I have been actively seeking out trendy and fashionable sewing bloggers for some time now. Unfortunately, I haven’t had much luck. Most sewing bloggers I find are super conservative in their style and over the age of thirty-five. For someone who is constantly following the latest trends in fashion and is pretty young, this just isn’t the ideal source of inspiration.

This being said, I’ve decided to add to my blog what I’ve found lacking on the internet- a young, trendy approach to sewing. As I make new pieces I will be updating you on the patterns I used, the various adjustments I made on them, and where I found my fabrics.

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You may recognize this jumpsuit from one of my past posts, Not Your Average Housewife. I used the same pattern for this one as I did for that one yet they turned out totally different! This just goes to show that a little bit of adjustments here and there can end in an entirely unique garment.

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I used McCall’s M7626 as a base for both jumpsuits. For the “Not Your Average Housewife” jumpsuit I kept the pattern almost exactly the same as the original. I used the pattern for jumpsuit D but added the straps of jumpsuit C. The only difference is that the one strap pattern uses buckles and the other doesn’t.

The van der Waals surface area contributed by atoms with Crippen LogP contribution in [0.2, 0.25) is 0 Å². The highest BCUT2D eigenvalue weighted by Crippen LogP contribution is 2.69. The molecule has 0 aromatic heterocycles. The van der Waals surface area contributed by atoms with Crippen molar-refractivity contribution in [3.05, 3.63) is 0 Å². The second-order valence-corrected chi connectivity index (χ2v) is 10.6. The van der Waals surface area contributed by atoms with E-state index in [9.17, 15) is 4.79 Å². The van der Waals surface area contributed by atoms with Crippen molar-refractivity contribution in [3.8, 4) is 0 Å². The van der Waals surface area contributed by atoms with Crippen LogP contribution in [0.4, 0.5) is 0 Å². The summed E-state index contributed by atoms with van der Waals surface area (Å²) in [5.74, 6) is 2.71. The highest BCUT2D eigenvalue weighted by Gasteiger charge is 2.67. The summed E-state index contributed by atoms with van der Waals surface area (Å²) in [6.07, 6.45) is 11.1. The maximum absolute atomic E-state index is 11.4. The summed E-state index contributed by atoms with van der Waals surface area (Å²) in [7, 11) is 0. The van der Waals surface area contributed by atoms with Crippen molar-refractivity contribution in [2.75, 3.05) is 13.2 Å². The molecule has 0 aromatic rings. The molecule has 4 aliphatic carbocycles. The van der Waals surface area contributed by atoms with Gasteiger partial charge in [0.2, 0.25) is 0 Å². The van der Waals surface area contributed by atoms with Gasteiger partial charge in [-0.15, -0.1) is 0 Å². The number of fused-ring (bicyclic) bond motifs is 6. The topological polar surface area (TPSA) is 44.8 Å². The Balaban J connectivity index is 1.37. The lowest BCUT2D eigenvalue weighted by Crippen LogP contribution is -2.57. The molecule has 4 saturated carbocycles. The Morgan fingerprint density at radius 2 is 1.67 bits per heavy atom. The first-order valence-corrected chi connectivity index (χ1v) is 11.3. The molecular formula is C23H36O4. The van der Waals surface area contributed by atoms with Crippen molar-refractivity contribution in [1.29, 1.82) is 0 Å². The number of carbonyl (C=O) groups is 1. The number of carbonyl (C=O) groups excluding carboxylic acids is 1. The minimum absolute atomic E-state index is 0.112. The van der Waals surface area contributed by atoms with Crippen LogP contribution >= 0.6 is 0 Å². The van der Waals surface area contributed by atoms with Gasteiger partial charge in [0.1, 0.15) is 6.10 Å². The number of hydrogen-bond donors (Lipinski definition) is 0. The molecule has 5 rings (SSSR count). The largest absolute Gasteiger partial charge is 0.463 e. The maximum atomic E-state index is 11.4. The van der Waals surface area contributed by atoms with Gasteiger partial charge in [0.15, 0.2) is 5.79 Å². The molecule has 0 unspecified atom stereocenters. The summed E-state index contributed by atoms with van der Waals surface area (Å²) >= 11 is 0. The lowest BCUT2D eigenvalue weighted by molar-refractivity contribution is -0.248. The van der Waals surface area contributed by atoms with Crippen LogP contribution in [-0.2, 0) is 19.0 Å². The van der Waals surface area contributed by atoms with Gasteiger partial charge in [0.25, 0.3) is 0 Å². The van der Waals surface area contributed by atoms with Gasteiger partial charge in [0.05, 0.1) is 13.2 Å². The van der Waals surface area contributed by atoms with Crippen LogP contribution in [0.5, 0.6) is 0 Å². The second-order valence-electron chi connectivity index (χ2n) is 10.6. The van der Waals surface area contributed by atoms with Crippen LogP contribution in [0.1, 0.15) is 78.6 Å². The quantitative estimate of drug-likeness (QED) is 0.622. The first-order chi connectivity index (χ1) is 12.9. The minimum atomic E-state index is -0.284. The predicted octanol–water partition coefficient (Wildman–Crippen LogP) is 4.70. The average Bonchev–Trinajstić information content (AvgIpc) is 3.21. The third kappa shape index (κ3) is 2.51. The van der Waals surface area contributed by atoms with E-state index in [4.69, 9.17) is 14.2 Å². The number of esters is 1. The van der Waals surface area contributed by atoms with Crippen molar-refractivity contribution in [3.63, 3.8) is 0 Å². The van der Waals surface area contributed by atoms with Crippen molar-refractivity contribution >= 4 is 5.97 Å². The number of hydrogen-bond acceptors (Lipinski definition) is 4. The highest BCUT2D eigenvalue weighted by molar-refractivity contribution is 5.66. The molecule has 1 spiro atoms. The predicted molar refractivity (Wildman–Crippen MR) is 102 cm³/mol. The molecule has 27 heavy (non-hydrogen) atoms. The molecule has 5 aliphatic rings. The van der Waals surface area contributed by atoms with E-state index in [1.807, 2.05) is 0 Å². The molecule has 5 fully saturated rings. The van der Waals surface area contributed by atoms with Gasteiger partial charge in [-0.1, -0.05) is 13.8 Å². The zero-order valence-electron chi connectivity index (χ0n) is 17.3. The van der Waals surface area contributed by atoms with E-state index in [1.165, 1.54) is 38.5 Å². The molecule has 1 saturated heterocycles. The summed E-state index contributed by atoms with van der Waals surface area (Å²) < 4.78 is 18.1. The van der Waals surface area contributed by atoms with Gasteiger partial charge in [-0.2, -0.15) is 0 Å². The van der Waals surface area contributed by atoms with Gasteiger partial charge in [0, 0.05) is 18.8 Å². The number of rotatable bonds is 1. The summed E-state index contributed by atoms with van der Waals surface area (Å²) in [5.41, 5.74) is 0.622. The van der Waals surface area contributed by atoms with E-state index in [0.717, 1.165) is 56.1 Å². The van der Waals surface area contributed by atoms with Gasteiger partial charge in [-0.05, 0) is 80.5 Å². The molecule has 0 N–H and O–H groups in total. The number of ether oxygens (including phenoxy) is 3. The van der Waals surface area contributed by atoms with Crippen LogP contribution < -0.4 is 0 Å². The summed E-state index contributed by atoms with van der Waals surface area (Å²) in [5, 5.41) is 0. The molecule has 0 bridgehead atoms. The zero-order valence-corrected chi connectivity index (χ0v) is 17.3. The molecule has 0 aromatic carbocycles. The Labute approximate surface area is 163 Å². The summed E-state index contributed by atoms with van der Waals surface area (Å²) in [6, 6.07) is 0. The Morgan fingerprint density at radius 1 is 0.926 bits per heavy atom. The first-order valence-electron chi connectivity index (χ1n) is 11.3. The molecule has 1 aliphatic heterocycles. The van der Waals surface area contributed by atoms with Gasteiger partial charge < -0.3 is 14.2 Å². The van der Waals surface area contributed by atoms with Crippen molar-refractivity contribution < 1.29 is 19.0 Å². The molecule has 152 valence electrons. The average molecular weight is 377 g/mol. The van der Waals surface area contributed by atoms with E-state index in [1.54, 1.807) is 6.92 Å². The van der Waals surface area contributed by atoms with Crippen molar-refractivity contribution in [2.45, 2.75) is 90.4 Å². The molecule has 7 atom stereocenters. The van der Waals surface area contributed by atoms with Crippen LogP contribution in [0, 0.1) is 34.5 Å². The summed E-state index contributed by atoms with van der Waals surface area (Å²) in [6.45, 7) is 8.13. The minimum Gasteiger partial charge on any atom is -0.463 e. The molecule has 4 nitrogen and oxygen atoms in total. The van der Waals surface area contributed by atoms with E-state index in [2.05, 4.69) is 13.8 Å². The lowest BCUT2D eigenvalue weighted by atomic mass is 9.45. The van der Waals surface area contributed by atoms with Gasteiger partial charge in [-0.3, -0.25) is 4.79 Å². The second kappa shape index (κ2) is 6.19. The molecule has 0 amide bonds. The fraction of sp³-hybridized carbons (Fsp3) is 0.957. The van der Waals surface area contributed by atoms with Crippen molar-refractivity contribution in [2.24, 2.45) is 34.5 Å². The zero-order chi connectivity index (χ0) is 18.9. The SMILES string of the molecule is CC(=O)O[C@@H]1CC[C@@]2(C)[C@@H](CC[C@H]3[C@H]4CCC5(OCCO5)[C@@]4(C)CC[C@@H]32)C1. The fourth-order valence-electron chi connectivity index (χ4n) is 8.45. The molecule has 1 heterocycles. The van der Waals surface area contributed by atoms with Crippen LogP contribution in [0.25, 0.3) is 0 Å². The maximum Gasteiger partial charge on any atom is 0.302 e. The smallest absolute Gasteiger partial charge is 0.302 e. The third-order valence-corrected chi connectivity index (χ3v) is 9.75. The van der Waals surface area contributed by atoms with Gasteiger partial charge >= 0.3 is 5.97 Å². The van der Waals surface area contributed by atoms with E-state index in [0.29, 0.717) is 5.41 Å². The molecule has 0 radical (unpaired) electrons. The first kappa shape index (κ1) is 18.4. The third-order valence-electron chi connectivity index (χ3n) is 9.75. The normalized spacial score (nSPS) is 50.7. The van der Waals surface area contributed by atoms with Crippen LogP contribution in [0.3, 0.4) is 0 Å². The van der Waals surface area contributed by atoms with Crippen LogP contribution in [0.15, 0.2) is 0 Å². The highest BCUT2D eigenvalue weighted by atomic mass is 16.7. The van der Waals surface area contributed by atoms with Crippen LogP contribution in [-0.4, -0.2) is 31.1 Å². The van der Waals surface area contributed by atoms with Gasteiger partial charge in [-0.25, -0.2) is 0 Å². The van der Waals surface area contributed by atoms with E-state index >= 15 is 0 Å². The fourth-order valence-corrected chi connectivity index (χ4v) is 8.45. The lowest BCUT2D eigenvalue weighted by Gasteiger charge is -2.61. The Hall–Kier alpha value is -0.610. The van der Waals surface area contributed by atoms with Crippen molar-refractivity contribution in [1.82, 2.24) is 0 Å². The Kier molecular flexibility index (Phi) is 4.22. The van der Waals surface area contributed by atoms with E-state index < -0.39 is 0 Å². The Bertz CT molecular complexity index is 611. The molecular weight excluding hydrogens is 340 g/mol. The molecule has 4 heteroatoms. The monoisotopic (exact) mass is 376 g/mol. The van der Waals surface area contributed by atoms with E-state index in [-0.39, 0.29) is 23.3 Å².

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When I used this pattern the second time, to make the jumpsuit pictured, I created a cutout in the front, used an exposed zipper, and tailored the leg seams.

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Getting the cutout just right was a bit difficult. I wanted to make it large enough where I could wear the jumpsuit out to a club and still be sexy but low enough on the top piece that there wasn’t too much underboob (just keeping it real here!). Sounds like a weird issue but it required lots of playing around with the straps and how the fabric would lay when sewn to the pants portion of the jumpsuit.

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The exposed zipper was obviously a lot easier to sew in than the invisible zipper, so I was happy about that. Invisible zippers are probably my least favorite thing to sew. For the pants I simply cut out the original pattern and then tailored the perfect fit to me when I tried the finished ensemble on. I also cuffed the jumpsuit so it would hit just above the ankle and look flattering with all different shoe types.

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I already bought this fabric in a nude color to make another jumpsuit for spring. They are just so easy to wear and a lot of fun to make. Be sure to let me know if you’ve ever used this pattern or if you plan on picking it up. Happy sewing!

Not Your Average Housewife